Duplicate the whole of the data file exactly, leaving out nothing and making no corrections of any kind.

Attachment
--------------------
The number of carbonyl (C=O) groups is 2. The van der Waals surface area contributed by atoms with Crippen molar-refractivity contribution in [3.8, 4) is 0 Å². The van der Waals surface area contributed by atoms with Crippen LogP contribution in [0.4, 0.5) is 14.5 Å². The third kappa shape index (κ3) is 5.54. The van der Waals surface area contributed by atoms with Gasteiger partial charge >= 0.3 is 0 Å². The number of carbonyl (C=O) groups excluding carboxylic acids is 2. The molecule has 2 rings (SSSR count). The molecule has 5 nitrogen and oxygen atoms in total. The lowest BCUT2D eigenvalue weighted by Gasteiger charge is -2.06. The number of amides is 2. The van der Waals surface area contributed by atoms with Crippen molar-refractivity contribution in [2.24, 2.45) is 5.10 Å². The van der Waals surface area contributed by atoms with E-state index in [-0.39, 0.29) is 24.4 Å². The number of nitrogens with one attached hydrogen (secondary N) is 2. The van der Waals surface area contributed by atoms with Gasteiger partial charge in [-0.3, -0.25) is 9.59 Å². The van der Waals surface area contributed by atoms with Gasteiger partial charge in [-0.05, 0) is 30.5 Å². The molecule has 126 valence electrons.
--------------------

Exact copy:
The number of carbonyl (C=O) groups is 2. The van der Waals surface area contributed by atoms with Crippen molar-refractivity contribution in [3.8, 4) is 0 Å². The van der Waals surface area contributed by atoms with Crippen LogP contribution in [0.4, 0.5) is 14.5 Å². The third kappa shape index (κ3) is 5.54. The van der Waals surface area contributed by atoms with Gasteiger partial charge >= 0.3 is 0 Å². The number of carbonyl (C=O) groups excluding carboxylic acids is 2. The molecule has 2 rings (SSSR count). The molecule has 5 nitrogen and oxygen atoms in total. The lowest BCUT2D eigenvalue weighted by Gasteiger charge is -2.06. The number of amides is 2. The van der Waals surface area contributed by atoms with Crippen molar-refractivity contribution in [2.24, 2.45) is 5.10 Å². The van der Waals surface area contributed by atoms with E-state index in [-0.39, 0.29) is 24.4 Å². The number of nitrogens with one attached hydrogen (secondary N) is 2. The van der Waals surface area contributed by atoms with Gasteiger partial charge in [-0.3, -0.25) is 9.59 Å². The van der Waals surface area contributed by atoms with Gasteiger partial charge in [-0.05, 0) is 30.5 Å². The molecule has 126 valence electrons.